RMS Irony

For some reason I was googling Richard Stallman today and came accross a something that he wrote concerning Harry Potter. What intrigued me was not the content of the article, but the copyright at the bottom:

copyright (c) 2005 Richard Stallman
Verbatim copying and redistribution of this entire page are permitted provided this notice is preserved.

I find it strange that he would place a copyright notice on his work at all. Isn’t this the man who so vehemently opposes copyright and patent laws? Why is his article not released into the public domain, where I can redistribute the work without presving said notice?

Seems ironic, don’t you think?

~Tim

3 comments

  1. Because if he released the text into the public domain, other people would then become free to take his words and then incorporate them into not-free works. In the absence of complete abolition of the copyright and patent laws, RMS’s strategy has been to take those laws and use them against those who would seek to make software non-free. So he copyrights his work, and then distributes it under a license that lets anyone copy and modify it, *as long as* they give the same rights to any other users.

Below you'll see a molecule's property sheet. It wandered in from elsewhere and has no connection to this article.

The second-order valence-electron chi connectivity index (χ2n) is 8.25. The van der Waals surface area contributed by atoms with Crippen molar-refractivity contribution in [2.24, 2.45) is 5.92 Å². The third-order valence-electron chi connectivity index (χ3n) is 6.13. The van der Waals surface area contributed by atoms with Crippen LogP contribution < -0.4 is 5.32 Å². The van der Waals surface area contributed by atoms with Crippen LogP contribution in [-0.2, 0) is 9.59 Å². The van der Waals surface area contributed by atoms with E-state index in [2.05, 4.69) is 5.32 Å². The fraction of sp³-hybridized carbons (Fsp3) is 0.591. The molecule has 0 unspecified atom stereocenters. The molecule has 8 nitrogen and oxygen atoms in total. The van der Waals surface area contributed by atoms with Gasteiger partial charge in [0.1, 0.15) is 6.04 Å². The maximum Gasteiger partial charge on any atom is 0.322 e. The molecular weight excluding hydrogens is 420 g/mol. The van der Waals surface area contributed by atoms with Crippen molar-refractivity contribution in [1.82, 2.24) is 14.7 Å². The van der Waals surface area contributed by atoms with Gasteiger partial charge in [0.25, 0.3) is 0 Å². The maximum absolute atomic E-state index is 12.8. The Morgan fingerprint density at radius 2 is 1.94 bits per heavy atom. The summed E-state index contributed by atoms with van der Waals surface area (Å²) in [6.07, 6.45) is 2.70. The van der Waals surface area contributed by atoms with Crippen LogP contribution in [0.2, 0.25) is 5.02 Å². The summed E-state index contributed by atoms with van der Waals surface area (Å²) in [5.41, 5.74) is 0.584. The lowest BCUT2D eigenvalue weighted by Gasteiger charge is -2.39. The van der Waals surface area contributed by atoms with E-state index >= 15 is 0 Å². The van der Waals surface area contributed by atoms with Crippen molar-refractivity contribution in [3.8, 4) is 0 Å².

It’s oddly self-consistent. I don’t really think it’s workable in the greater scheme of things, but it’s logically a much more pure and just system of property rights than the current one.

  2. This is the exact flaw in the GPL philosophy. RMS tries to insist that only something under GPL is truly free, when in reality, it is nearly as draconian in enforcing a doctrine of intellectual property. Linux would be far more useful if it was not under a GPL license. Despite openly supporting open source, IBM itself refuses its programmers to look at GPL source code for fear of legal action. Shouldn’t free software truly be free (as in speech)?

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